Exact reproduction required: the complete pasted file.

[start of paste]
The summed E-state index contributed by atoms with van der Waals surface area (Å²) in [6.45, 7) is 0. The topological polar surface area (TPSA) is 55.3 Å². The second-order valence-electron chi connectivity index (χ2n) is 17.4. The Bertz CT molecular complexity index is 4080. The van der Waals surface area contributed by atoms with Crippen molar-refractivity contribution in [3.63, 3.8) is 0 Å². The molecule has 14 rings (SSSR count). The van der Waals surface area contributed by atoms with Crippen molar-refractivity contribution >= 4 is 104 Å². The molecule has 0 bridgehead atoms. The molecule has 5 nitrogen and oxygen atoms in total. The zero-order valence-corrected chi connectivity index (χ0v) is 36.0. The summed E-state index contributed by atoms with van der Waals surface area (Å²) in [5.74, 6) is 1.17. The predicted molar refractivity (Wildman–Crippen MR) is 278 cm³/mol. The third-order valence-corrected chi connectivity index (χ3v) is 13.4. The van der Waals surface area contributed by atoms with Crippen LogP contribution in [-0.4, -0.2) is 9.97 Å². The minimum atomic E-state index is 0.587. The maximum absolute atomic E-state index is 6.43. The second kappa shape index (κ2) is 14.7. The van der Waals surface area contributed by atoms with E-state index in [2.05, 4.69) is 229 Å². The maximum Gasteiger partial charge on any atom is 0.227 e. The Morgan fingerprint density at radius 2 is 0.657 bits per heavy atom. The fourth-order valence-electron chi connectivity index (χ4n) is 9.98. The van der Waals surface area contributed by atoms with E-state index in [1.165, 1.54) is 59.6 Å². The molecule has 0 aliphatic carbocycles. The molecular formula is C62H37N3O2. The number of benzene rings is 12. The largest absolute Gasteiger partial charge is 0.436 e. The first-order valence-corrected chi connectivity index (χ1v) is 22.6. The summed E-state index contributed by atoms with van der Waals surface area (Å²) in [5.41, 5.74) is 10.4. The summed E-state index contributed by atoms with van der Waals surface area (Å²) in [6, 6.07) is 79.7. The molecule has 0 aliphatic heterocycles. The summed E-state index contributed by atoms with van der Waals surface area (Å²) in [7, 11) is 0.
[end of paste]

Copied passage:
The summed E-state index contributed by atoms with van der Waals surface area (Å²) in [6.45, 7) is 0. The topological polar surface area (TPSA) is 55.3 Å². The second-order valence-electron chi connectivity index (χ2n) is 17.4. The Bertz CT molecular complexity index is 4080. The van der Waals surface area contributed by atoms with Crippen molar-refractivity contribution in [3.63, 3.8) is 0 Å². The molecule has 14 rings (SSSR count). The van der Waals surface area contributed by atoms with Crippen molar-refractivity contribution >= 4 is 104 Å². The molecule has 0 bridgehead atoms. The molecule has 5 nitrogen and oxygen atoms in total. The zero-order valence-corrected chi connectivity index (χ0v) is 36.0. The summed E-state index contributed by atoms with van der Waals surface area (Å²) in [5.74, 6) is 1.17. The predicted molar refractivity (Wildman–Crippen MR) is 278 cm³/mol. The third-order valence-corrected chi connectivity index (χ3v) is 13.4. The van der Waals surface area contributed by atoms with Crippen LogP contribution in [-0.4, -0.2) is 9.97 Å². The minimum atomic E-state index is 0.587. The maximum absolute atomic E-state index is 6.43. The second kappa shape index (κ2) is 14.7. The van der Waals surface area contributed by atoms with E-state index in [2.05, 4.69) is 229 Å². The maximum Gasteiger partial charge on any atom is 0.227 e. The Morgan fingerprint density at radius 2 is 0.657 bits per heavy atom. The fourth-order valence-electron chi connectivity index (χ4n) is 9.98. The van der Waals surface area contributed by atoms with E-state index in [1.165, 1.54) is 59.6 Å². The molecule has 0 aliphatic carbocycles. The molecular formula is C62H37N3O2. The number of benzene rings is 12. The largest absolute Gasteiger partial charge is 0.436 e. The first-order valence-corrected chi connectivity index (χ1v) is 22.6. The summed E-state index contributed by atoms with van der Waals surface area (Å²) in [5.41, 5.74) is 10.4. The summed E-state index contributed by atoms with van der Waals surface area (Å²) in [6, 6.07) is 79.7. The molecule has 0 aliphatic heterocycles. The summed E-state index contributed by atoms with van der Waals surface area (Å²) in [7, 11) is 0.